On more recent visits, London does feel quiet on a Monday and a Friday, though pre-pandemic, Fridays were often quieter anyhow. During the middle of the week, London feels very busy and crowded. There are queues for sandwiches and coffee. Having said that, looking into the office windows by our office and on the way into London, we can see many empty desks and meeting rooms.

However what does this all mean for the nature of work. I am reminded that work is something we do, not somewhere we go.

meeting
Image by Ronald Carreño from Pixabay

I remember a Twitter discussion, where someone was asking why anyone would work from the office one day and then work from home another. Their thinking was that the nature of their work was similar day to day, so why would you keep changing your location for working? I think this is a fair point, and for some roles where the day to day routine is repetitive then working in the same location can make sense.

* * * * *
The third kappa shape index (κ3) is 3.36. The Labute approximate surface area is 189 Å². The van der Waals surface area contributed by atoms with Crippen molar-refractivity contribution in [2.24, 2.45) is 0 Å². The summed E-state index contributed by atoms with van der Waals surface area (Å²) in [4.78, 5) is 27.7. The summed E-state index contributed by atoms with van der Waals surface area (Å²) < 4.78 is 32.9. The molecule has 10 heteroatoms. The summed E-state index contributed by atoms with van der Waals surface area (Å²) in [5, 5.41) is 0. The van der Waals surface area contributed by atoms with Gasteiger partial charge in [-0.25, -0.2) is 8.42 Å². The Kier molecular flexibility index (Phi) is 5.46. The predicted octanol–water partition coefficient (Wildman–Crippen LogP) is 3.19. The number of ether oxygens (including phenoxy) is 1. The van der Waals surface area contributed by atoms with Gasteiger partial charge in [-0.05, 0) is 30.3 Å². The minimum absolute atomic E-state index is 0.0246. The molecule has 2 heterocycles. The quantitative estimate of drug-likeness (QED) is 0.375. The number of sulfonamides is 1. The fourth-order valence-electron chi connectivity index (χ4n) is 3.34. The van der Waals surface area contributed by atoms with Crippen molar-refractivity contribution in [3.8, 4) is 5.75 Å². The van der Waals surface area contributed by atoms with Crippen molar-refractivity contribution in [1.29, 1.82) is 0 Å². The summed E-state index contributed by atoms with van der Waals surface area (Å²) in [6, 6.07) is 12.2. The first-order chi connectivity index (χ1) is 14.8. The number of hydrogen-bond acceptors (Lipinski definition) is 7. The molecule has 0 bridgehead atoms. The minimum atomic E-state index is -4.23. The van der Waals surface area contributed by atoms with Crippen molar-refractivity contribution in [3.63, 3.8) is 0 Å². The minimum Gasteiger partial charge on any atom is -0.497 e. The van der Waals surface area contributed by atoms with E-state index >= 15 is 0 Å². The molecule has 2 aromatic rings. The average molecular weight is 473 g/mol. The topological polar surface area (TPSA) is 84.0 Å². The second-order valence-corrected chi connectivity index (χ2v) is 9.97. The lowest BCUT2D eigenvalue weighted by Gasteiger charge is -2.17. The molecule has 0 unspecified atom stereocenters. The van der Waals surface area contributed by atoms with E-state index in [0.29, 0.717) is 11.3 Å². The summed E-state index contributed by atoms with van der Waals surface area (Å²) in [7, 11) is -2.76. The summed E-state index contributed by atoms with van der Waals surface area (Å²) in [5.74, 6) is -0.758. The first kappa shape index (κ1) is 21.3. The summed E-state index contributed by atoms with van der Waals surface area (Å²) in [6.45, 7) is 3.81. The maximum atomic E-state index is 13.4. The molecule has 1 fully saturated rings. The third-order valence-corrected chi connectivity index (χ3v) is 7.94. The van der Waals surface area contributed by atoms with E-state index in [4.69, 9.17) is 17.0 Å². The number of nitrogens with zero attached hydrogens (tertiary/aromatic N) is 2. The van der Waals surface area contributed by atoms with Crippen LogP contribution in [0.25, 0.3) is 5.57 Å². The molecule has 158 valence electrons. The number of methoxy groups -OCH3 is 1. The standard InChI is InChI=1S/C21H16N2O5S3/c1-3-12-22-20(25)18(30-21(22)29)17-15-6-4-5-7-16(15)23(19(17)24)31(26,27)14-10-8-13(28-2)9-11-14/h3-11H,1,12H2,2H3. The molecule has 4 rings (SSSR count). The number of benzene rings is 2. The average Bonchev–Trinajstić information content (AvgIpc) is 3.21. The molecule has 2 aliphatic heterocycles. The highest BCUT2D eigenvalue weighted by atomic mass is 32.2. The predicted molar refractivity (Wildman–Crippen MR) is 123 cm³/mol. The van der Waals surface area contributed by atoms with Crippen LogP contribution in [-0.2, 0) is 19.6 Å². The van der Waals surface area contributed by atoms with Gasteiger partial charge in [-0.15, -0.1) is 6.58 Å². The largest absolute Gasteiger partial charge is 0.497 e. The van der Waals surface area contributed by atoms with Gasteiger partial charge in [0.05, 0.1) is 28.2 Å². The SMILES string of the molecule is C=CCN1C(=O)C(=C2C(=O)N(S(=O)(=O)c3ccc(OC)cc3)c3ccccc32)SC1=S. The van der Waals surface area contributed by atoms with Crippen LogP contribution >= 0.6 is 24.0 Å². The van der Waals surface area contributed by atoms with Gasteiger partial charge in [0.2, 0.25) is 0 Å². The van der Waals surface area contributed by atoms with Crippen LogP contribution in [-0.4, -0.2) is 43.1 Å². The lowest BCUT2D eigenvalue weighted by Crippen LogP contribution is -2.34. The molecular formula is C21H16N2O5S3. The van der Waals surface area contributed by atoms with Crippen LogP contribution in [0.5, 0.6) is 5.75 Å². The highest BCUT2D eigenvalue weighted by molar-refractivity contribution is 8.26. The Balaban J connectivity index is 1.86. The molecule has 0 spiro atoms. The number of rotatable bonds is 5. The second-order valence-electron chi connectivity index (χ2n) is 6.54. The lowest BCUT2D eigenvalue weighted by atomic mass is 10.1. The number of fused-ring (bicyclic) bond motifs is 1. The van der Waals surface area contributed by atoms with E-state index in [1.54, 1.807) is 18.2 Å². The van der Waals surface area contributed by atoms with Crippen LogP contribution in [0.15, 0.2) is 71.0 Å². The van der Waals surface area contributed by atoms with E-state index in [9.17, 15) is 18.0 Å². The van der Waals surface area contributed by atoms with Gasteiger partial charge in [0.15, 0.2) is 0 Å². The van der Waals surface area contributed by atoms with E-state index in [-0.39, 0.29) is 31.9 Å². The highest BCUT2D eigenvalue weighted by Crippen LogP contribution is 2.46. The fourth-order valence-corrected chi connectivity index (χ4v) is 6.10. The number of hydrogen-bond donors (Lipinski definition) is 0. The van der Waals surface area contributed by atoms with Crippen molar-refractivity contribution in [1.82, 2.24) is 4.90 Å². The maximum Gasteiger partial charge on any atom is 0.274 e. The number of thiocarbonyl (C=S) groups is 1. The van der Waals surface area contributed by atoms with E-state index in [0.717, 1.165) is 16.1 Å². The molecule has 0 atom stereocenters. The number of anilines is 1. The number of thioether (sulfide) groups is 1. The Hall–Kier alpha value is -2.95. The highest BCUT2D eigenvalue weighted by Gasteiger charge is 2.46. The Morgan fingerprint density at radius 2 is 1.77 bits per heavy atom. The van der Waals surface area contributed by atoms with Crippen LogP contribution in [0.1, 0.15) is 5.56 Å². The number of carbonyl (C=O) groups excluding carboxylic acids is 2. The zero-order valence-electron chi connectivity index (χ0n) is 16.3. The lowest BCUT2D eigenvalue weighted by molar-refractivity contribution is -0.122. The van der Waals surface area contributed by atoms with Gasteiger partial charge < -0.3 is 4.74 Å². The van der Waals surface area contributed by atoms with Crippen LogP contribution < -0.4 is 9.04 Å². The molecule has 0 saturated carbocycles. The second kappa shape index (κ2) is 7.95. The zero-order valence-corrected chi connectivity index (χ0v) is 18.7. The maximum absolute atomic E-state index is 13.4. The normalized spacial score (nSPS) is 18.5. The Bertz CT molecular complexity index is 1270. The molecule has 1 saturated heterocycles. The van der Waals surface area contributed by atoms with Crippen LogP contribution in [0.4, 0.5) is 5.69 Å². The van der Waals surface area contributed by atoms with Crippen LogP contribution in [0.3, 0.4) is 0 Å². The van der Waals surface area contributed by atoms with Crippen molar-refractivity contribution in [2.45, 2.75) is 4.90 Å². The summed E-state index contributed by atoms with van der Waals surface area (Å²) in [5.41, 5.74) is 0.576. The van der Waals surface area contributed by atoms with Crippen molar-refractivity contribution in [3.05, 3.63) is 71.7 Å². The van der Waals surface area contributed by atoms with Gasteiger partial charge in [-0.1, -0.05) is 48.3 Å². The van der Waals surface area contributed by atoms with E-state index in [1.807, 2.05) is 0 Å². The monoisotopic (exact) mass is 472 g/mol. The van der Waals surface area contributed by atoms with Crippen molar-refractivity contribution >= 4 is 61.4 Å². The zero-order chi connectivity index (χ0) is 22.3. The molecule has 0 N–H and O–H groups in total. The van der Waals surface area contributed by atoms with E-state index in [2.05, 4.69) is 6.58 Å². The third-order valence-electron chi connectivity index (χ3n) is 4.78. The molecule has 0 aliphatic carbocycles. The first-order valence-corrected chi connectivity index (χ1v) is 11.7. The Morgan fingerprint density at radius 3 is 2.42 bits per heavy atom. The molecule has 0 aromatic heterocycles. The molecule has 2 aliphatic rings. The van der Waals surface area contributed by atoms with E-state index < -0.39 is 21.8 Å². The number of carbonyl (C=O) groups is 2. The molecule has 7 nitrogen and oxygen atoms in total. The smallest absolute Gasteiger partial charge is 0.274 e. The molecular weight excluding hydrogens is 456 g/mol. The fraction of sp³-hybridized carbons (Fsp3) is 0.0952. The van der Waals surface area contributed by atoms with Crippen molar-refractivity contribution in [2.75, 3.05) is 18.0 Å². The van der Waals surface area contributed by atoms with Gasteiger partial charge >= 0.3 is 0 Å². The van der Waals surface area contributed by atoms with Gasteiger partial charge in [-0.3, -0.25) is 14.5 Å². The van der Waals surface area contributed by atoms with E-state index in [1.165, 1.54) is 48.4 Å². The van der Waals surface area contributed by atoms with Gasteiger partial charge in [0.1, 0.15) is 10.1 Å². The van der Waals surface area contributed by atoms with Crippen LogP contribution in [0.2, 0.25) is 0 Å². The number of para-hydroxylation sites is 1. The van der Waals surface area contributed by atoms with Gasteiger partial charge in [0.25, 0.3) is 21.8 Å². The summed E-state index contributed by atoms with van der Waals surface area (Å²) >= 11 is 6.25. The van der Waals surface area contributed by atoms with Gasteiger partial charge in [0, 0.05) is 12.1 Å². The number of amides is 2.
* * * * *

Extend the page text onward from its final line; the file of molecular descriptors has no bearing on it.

For many people, including myself, what we do changes over the day, during the week and over time. Sometimes my work is about reading and making notes, add in there writing. Other times I am facilitating workshops, attending meetings, running meetings, having conversations, and so on. Throw in their online versions of these as well to complicate the mix.

My working pattern vary week to week, so each week I could be doing something different, and sometimes in different parts of the UK.

The pandemic certainly has changed my working patterns and I have a lot more online meetings (and events) in my diary than I did pre-pandemic.

I do like to consider I can work anywhere. I don’t mind if I am at home, in our different offices, at Caffe Nero drinking coffee, on the train, even sitting outside in the sun!

Having said that, the environment in which I work can impact on my productivity and what I do or produce.